Chat about ethanol with Greg Krissek

August 17, 2007

This chat has already taken place. Read the transcript below.

Greg Krissek

Ethanol has been touted as the fuel of the future.

Made with a renewable resource - mostly corn - vehicles running on ethanol will help the environment, put money in the pockets of family farmers and reduce the United States' dependence on foreign oil, its proponents say.

But ethanol is coming under increased scrutiny.

Some are concerned that the recent increase in corn crops used to make ethanol will further deplete dwindling groundwater reserves, and increase the use of fertilizers that run off into waterways and kill aquatic life.

Regardless of the debate, more Kansas farmers are joining the effort to produce ethanol.

There are 3.7 million acres of corn being grown in Kansas this year, about 8 percent more than last year, according to Kansas Agricultural Statistics.

<b>Greg Krissek</b> is director of government affairs for ICM Inc., a Colwich-based company that is involved with the development of approximately 60 percent of the ethanol plants in the country. He'll take your questions on the topic.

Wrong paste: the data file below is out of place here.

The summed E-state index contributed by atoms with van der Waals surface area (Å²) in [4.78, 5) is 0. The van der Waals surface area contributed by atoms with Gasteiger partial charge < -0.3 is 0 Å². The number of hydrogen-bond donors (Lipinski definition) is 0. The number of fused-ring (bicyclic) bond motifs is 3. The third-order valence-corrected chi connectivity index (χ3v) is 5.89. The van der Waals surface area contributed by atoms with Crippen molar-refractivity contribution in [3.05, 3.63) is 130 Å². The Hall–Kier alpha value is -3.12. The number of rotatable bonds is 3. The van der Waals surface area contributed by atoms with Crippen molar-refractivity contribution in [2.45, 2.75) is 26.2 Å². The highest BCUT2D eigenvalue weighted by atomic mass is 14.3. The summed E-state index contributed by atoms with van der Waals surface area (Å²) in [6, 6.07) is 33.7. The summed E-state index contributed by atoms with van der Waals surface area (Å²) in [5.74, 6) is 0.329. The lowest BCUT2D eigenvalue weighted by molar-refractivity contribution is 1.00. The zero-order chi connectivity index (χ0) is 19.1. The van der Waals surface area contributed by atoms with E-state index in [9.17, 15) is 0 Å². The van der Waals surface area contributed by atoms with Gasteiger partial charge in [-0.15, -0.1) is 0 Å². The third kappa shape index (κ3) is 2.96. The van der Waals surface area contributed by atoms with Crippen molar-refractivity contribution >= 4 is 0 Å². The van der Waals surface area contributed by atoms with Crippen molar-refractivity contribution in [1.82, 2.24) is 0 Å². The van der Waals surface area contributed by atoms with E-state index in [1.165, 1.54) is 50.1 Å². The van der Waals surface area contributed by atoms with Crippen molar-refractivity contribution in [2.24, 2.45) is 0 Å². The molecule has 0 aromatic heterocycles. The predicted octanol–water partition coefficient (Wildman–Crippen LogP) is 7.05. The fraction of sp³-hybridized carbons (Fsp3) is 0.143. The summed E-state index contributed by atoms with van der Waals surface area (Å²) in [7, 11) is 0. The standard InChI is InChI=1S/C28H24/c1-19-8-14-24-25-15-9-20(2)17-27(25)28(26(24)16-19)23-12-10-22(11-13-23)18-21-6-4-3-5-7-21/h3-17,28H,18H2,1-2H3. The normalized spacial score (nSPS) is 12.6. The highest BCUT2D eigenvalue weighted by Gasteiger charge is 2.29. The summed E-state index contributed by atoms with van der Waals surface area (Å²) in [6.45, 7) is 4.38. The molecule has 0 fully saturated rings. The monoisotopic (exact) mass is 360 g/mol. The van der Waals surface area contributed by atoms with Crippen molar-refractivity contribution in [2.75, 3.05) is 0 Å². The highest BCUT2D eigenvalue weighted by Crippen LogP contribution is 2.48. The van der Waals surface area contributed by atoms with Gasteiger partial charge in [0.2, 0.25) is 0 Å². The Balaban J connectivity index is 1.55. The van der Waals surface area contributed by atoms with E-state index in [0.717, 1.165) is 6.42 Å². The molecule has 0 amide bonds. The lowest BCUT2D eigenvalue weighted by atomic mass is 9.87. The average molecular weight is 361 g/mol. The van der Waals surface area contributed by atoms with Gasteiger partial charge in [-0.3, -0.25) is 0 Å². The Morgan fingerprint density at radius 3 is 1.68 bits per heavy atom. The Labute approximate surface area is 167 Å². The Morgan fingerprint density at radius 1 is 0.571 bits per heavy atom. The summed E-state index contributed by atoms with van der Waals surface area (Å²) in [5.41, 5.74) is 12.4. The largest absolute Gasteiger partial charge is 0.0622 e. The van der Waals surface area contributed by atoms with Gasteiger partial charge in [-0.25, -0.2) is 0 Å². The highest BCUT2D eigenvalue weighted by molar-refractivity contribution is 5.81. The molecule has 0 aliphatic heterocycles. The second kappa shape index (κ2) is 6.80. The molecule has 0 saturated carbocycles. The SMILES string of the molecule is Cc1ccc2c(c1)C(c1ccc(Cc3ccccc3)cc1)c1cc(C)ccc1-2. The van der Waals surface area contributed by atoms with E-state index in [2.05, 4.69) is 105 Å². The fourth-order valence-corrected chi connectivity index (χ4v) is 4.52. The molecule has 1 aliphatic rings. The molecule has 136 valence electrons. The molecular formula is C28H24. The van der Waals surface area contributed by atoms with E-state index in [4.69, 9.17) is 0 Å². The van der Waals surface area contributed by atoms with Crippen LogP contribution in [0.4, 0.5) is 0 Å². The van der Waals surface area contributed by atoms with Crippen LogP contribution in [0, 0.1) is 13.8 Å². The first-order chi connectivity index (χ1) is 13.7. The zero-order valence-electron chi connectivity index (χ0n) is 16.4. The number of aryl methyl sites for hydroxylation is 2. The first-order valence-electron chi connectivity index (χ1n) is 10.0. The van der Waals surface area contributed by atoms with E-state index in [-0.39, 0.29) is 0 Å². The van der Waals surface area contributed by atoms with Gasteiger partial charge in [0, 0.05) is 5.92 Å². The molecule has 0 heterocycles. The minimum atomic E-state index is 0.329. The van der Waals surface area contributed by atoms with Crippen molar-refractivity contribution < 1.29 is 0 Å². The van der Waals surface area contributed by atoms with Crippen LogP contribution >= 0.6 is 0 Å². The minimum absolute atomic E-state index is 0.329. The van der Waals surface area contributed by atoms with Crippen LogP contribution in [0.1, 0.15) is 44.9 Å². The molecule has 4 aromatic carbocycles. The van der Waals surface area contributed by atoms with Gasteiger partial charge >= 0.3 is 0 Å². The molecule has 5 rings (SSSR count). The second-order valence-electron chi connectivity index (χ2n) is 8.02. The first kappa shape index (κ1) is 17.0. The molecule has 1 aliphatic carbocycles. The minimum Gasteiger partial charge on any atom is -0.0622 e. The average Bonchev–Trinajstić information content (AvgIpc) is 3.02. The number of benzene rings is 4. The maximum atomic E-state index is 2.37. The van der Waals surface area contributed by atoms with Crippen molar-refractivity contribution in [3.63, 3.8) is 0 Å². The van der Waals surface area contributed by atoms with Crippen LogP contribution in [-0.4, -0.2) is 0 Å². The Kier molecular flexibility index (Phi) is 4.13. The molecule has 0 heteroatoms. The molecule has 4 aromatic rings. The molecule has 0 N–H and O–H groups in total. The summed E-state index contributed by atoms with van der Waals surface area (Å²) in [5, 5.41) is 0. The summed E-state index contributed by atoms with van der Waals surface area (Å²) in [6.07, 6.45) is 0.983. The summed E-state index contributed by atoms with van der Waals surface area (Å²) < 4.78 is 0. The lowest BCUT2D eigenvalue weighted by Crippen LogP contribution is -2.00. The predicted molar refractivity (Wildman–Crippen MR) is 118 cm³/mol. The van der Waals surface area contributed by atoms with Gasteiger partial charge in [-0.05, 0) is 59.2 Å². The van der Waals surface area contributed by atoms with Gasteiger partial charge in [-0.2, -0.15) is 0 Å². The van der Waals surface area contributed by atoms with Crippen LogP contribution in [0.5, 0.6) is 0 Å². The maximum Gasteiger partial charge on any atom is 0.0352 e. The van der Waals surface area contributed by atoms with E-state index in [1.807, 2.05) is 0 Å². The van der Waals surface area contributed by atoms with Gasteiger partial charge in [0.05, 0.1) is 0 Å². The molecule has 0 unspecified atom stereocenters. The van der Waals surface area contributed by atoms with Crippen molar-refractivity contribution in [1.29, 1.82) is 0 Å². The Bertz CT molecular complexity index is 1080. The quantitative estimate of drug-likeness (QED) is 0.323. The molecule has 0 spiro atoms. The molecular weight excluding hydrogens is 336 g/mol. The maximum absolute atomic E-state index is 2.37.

Good morning. This is Dennis Anderson, managing editor of the Lawrence Journal-World. Our guest today is Greg Krissek, director of government affairs for ICM Inc., a Colwich-based company that is involved with the development of approximately 60 percent of the ethanol plants in the country. Hello Greg.

Greg Krissek:

Good morning Dennis - I'm looking forward to our conversation today.


We have limited time this morning so I will get right to the readers' questions.



A couple of questions -- is an effort underway to build a pipeline to the Northeastern U.S. With their need to replace MTBE, such a new ethanol-only pipeline would make sense.